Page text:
The issue of whether to save or raze Parker Center took a strange twist on Tuesday, when the application to designate the 1955 structure a city Historic-Cultural Monument was denied because the City Council’s Planning and Land Use Management committee missed a review deadline.
Committee chairman and 14th District Councilman José Huizar was under the impression that a two-week extension on the item could be granted by the City Clerk, but that turned out not to be the case, Huizar spokesman Rick Coca said in an email.
That doesn’t mean, however, that the wrecking ball is coming to the dilapidated structure designed by Welton Beckett.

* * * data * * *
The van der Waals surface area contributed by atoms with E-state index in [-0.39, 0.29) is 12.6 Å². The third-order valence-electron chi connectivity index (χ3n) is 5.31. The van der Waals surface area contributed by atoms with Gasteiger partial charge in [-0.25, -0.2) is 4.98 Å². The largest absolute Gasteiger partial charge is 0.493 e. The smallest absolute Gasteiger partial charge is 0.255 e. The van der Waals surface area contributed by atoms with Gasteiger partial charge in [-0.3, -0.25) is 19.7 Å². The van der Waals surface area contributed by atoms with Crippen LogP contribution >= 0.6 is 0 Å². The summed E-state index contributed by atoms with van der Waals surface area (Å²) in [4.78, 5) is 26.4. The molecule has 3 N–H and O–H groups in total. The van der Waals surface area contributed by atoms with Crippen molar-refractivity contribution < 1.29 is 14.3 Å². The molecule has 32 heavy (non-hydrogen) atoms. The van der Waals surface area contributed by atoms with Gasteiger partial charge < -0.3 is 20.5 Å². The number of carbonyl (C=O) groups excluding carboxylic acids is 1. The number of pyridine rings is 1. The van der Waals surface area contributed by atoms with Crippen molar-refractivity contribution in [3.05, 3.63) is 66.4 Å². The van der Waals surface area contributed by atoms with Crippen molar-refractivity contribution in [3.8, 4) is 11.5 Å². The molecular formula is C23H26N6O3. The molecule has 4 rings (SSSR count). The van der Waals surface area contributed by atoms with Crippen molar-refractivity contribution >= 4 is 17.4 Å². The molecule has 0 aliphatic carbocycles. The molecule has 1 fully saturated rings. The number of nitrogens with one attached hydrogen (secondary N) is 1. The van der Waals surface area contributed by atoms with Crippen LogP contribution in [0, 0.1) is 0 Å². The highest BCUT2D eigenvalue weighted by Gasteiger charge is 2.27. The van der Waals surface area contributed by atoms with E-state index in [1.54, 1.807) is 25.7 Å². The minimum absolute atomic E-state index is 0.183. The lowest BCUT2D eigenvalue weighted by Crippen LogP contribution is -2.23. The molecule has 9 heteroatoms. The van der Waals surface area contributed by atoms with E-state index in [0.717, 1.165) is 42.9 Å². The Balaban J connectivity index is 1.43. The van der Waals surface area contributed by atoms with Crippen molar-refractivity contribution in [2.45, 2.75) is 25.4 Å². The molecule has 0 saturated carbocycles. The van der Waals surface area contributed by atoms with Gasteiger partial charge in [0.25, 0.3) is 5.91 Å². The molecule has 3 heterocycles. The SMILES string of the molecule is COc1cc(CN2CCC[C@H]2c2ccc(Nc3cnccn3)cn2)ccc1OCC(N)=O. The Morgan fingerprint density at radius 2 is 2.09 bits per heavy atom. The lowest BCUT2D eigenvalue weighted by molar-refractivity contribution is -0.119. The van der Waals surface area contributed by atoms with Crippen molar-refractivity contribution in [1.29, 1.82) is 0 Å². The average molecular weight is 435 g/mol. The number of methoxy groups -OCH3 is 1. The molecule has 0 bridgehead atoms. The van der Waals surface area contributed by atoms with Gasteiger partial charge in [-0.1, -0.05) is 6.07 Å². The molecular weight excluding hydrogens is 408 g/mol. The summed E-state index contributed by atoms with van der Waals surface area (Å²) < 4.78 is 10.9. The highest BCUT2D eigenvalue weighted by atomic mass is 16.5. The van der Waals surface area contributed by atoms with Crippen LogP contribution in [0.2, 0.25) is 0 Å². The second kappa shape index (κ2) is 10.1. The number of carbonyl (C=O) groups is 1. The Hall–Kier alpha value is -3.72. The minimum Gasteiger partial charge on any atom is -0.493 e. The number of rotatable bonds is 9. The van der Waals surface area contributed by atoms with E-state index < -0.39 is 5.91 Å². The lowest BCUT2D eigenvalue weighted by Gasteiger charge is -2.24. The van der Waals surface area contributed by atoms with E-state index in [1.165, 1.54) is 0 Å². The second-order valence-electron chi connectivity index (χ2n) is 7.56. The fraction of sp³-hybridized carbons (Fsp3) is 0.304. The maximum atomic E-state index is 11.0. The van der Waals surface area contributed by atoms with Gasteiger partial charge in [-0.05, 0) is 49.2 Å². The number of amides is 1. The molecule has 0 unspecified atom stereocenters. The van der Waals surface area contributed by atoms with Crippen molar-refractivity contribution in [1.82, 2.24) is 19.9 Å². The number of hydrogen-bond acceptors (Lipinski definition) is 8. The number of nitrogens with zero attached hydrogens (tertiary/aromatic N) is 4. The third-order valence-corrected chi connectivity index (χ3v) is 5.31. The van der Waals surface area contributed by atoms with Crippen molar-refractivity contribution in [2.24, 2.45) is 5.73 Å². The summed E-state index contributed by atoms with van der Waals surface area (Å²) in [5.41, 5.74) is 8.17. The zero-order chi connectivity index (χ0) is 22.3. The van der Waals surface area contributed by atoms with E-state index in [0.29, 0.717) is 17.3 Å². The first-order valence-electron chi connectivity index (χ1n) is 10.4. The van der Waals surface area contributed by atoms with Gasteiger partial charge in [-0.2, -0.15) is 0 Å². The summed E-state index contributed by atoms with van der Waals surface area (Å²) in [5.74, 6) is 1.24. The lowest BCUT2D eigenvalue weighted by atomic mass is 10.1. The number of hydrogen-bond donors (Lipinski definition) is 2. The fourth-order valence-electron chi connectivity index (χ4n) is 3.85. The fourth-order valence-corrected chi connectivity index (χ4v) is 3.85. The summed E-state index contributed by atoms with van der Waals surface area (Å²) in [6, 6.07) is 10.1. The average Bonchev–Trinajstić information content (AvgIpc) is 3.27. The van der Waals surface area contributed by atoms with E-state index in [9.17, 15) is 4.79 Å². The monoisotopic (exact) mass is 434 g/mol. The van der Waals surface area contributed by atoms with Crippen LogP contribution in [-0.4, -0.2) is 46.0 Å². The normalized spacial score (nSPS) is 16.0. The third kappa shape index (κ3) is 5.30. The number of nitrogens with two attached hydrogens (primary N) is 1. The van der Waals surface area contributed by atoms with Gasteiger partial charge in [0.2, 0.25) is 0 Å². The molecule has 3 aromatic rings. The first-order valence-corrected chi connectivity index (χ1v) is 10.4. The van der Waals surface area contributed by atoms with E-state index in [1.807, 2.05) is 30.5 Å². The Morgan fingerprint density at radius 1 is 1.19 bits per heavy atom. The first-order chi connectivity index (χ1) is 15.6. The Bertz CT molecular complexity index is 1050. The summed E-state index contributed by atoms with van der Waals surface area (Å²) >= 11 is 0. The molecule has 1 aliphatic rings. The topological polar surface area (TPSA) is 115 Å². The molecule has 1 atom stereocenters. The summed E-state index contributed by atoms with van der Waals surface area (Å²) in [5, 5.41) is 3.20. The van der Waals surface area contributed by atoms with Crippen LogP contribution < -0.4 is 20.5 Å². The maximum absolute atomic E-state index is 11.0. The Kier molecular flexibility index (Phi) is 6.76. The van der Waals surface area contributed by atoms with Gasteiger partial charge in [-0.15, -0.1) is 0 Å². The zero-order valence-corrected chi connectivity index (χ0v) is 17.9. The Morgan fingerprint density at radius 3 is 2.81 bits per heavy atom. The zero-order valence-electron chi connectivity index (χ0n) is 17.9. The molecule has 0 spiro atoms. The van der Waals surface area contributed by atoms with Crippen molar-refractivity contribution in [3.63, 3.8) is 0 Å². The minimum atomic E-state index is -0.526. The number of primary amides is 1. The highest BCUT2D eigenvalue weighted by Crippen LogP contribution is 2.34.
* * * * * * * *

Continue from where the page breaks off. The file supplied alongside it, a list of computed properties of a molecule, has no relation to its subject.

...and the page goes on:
The city’s Office of Historic Resources will have to submit another nomination, and Huizar said in the May 5 committee meeting that despite the hiccup, local leaders now have the opportunity to review the building amid the current needs of the Civic Center.
Previously, the city Bureau of Engineering had suggested tearing down the former police headquarters and building a new city office building with significantly more space.
A new Huizar motion asks city staff to consider an alternative that would preserve Parker Center and build an adjacent tower taller than the one analyzed in the project’s already complete environmental impact report.
It also suggests reviewing the reuse of properties such as the L.A. Mall and City Hall South in the broader context of Civic Center needs.
“This approach allows a monument nomination to be considered in light of a new preservation project alternative while also beginning the process for a broader vision for the future of the Civic Center,” Huizar said at the May 5 meeting.